The Gaia-ESO Survey: characterisation of the [alpha/Fe] sequences in the Milky Way discs
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Context. High-resolution spectroscopic surveys of stars indicate that the Milky Way thin and thick discs follow different paths in the chemical space defined by [alpha/Fe] vs. [Fe/H], possibly suggesting different formation mechanisms for each of these structures. Aims. We investigate, using the Gaia-ESO Survey internal Data-Release 2, the properties of the double sequence of the Milky Way discs, which are defined chemically as the high-alpha and low-alpha populations. We discuss their compatibility with discs defined by other means, such as metallicity, kinematics, or positions. Methods. This investigation uses two different approaches: in velocity space, for stars located in the extended solar neighbourhood; and, in chemical space, for stars at different ranges of Galactocentric radii and heights from the Galactic mid-plane. The separation we find in velocity space allows us to investigate, using a novel approach, the extent of metallicity of each of the two chemical sequences, without making any assumption about the shape of their metallicity distribution functions. Then, using the separation in chemical space, adopting the magnesium abundance as a tracer of the alpha-elements, we characterise the spatial variation of the slopes of the [alpha/Fe] [Fe/H] sequences for the thick and thin discs and the way in which the relative proportions of the two discs change across the Galaxy. Results. We find that the thick disc, defined as the stars tracing the high-alpha sequence, extends up to super-solar metallicities ([Fe/H] approximate to + 0.2 dex), and the thin disc, defined as the stars tracing the low-alpha sequence, extends at least down to [Fe/H] approximate to 0.8 dex, with hints pointing towards even lower values. Radial and vertical gradients in alpha-abundances are found for the thin disc, with mild spatial variations in its [alpha/Fe] [Fe/H] paths, whereas for the thick disc we do not detect any spatial variations of this kind. This is in agreement with results obtained recently from other high-resolution spectroscopic surveys. Conclusions. The small variations in the spatial [alpha/Fe] [Fe/H] paths of the thin disc do not allow us to distinguish between formation models of this structure. On the other hand, the lack of radial gradients and [alpha/Fe] [Fe/H] variations for the thick disc indicate that the mechanism responsible for the mixing of metals in the young Galaxy (e.g. radial stellar migration or turbulent gaseous disc) was more efficient before the (present) thin disc started forming.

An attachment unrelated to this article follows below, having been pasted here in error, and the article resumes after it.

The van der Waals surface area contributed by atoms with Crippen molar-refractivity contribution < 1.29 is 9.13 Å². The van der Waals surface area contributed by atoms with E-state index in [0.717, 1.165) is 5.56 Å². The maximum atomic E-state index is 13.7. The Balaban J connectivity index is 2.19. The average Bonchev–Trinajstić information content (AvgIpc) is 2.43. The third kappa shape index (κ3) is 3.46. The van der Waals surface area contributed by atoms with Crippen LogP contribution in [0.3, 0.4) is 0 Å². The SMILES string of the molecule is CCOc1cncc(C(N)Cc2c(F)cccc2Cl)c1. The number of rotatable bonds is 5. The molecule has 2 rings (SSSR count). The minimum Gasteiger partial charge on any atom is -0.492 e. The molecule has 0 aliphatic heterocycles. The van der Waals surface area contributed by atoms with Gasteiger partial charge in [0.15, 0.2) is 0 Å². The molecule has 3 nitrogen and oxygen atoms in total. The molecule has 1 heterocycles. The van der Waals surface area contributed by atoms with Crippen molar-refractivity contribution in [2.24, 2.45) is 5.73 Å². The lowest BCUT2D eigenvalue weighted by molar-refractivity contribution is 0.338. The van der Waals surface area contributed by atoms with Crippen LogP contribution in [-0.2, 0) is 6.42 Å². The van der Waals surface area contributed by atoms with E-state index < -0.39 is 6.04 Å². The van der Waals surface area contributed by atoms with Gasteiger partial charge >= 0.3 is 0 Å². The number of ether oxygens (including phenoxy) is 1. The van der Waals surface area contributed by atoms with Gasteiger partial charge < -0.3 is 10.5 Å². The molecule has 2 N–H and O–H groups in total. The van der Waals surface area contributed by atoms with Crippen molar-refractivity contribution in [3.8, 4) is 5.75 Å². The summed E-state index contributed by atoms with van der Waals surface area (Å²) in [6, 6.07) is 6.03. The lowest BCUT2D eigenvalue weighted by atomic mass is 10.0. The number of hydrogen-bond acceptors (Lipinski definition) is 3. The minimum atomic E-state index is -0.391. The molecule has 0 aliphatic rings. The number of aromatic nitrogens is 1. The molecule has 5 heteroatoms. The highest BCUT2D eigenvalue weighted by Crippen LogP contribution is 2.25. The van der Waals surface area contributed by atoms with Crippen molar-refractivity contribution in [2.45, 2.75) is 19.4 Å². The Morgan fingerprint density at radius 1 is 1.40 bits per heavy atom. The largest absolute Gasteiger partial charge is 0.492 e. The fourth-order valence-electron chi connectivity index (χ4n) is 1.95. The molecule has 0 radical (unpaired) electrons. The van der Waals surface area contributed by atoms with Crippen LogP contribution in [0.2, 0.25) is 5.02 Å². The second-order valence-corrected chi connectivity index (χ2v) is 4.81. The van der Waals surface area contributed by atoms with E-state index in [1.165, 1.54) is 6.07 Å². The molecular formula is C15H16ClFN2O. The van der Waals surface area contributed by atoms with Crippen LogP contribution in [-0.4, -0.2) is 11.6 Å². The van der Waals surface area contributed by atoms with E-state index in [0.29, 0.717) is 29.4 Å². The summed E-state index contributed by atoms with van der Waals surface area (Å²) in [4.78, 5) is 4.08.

|Research areas and keywords||
Subject classification (UKÄ) – MANDATORY
|Journal||Astronomy & Astrophysics|
|Publication status||Published - 2015|